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Saturday, November 3, 2012

Have You Tried Farting?

Saturday November 3, 2012
 Have You Tried Farting?

Once upon a time my dad was complaining about an uncomfortable pain in his chest. He had just had heart surgery, so of course he was going to be uncomfortable. But my advice, when hearing about his pain, was: “Have you tried farting?”

I was dead serious.

Unfortunately he found my question insanely funny, and laughing after heart surgery is really painful. And it made him sound like an elk in rut.

Anyway, that’s become a little joke in our family. Any ailment can be cured by: “Have you tried farting?”

The other day one of my lovely friends here was complaining of chest pain so I asked her: “Have you tried farting?” She laughed. And it was lovely.

Treatment here is really hard. A lot of the time we are anxious, tired, sad, angry . . . . A lot of people here have experienced insane amounts of trauma and they’ve given up their best coping mechanism (the eating disorder). So any amount of laughter is like a rainbow, sunshine, hugs and bubbles all worked into one.

Speaking of farting and laughter, let me tell you a little something.

Because of the nature of this facility, the bathrooms are locked and we are not allowed to flush the toilets on our own. This means that someone else is flushing our poop. Yes. That happens. The first time it happened to me I apologized profusely . . . But there’s really no great way to say, “I’m so sorry, and thank you for flushing my excrement.”

Because of the nature of eating disorders, many of the patients here (myself included) are on weight restoration diets.

Also because of the nature of eating disorders, our bodies aren’t always sure what to do with the food we’re partaking of. We’ve been malnourished so long that our bodies start doing all kinds of interesting things . . .

Let’s just say any pride you might have when it comes to the bathroom goes right out the door when you admit here, and you become a gas factory.
So here we are, all very petite women, walking around totally owning up to our bodily functions. We’d make any Scouting campout look tame . . .

“Sorry guys, that was me.”
“You might want to go first because I have to poop.”
“No one sit over here because I definitely farted.”
“Wait a minute before you go in there.”

But we all laugh at each other. And I’m not going to lie, it’s great medicine.


Also: When I was little I called flatulence “Bottom Burps.” I think this is the only time I’ll be able to tell you that without it seeming totally out of context and inappropriate. Mom will be proud.

1 comment:

  1. Dear Camilla,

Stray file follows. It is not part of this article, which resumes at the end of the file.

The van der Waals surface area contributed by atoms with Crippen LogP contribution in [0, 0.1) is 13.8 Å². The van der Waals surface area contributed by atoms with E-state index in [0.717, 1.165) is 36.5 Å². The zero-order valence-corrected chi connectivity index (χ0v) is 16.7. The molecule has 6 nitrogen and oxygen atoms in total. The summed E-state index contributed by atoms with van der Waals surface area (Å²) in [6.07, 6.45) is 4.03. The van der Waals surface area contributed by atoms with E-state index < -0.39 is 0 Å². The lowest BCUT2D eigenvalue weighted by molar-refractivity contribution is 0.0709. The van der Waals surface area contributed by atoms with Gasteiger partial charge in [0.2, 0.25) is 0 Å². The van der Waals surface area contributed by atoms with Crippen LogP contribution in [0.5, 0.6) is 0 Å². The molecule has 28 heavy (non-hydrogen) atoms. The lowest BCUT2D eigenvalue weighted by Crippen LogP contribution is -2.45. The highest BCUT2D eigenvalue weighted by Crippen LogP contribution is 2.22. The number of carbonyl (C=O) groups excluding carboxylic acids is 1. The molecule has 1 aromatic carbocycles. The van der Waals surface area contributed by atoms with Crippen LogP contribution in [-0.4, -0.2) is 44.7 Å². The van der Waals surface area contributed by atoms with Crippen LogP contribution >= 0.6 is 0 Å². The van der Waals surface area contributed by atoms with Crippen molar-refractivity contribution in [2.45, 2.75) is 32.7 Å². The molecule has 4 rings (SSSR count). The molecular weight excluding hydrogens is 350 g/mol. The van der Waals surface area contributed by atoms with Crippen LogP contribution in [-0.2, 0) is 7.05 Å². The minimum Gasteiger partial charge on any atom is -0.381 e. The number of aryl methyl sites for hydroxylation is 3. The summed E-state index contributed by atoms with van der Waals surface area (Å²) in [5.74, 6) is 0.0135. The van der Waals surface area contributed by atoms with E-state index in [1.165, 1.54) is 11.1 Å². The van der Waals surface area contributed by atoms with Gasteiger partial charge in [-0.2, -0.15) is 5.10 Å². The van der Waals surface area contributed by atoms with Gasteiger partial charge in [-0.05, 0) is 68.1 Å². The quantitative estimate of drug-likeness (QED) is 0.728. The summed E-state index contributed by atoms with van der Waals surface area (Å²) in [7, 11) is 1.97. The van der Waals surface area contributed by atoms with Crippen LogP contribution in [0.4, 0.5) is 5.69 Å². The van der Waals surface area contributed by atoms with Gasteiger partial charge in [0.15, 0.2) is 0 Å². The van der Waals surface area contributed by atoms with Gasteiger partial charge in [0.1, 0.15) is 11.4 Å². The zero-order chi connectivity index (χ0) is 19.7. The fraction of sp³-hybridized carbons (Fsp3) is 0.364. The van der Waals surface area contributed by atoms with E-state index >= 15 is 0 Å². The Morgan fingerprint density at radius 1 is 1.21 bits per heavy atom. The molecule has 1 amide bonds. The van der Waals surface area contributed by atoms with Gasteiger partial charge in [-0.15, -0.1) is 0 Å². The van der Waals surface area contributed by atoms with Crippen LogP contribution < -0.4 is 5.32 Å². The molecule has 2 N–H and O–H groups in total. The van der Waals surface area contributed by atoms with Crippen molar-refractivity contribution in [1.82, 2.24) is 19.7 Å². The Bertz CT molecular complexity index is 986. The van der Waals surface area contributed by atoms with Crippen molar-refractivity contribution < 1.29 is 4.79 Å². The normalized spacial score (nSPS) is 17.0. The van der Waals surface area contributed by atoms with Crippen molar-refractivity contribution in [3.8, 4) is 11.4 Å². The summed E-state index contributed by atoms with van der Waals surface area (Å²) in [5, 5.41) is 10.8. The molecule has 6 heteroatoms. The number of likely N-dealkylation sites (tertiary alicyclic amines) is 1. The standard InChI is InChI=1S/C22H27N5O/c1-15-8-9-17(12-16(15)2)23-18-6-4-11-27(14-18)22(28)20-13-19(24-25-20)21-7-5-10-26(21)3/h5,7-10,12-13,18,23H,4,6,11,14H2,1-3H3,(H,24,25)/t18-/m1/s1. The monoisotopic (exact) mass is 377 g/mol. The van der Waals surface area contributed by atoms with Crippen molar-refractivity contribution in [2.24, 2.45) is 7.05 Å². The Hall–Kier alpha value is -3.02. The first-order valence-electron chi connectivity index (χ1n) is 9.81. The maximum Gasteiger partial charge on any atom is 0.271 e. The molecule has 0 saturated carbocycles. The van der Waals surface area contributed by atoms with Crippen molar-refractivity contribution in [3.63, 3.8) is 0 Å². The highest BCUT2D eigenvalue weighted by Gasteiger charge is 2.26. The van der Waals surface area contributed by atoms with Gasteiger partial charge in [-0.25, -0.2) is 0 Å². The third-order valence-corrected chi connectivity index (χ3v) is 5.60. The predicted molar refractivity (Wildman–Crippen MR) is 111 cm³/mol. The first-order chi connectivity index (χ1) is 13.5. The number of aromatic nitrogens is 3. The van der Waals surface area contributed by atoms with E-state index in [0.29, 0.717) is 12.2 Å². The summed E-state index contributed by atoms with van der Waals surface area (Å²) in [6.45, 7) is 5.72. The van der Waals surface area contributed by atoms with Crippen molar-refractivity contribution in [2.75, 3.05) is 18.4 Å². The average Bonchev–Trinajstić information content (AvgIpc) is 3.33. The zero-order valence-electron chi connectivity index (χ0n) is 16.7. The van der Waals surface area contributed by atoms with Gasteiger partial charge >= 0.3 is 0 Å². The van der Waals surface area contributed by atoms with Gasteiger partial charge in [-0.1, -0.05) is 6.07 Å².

I wonder, as I read your blog, if people aren't commenting because they know you can't read the posts. I wonder if they think your dad won't know what to do with them. For whatever reason, though, there aren't comments. (When I'm active on my blog, I love comments...seriously...who doesn't like to know they're talking to more than the wind; to know that someone out there really hears them?) Anyway, this comment is for you, and for your dad (so he knows it is worthwhile to keep your blog going for you).

    I am 49 years old and was anorexic and bulemic for about 5 years (from 17-22). I call myself a "former anorexic/bulemic", but even 30 years later, I am careful not to get into the obsessive habits of eating that I used to have. I've always told people who couldn't comprehend the struggle to get past disordered eating that it is like nothing else: if you're a drug addict, you just stay away from drugs; a drinker stays away from alcohol; a smoker gives up cigarettes. The option for eliminating these things forever is legitimate. An anorexic/bulimic has to work through the triggers and find, if not peace, then at least an uneasy truce, with food. That requires a tremendous amount of courage, tenacity, and commitment and you are to be commended for being willing to meet this challenge head on. There is no dodging this, there is no turning a blind are actually reshaping your relationship with food and you are so powerful. Keep writing your posts, keep expecting unflinching honesty from yourself. Don't worry about hurting your mom's feelings or your dad's feelings. You don't have to be perfect and happy all the time. Trust me, as a mom, I know this to be true: They love you imperfect...they love you cranky...they love you angry at them and, most of all, they KNOW they haven't been perfect parents and won't break if you share your deepest hurts and disappointments with them. Divorce sucks, losing friends and loved ones hurts, it is scary, and it is okay to feel all those things. Let it all is all that hurt that is misleading you about your value, your beauty, and your meaning in others' lives.
    You've got're strong.

    P.S. In our house, after two seasons of Bear Grills (sp?), whenever someone is faced with a sticky situation, someone else quips "Did you try peeing on it?" I know it is not funny, but it IS funny at our house! Have a wonderful day!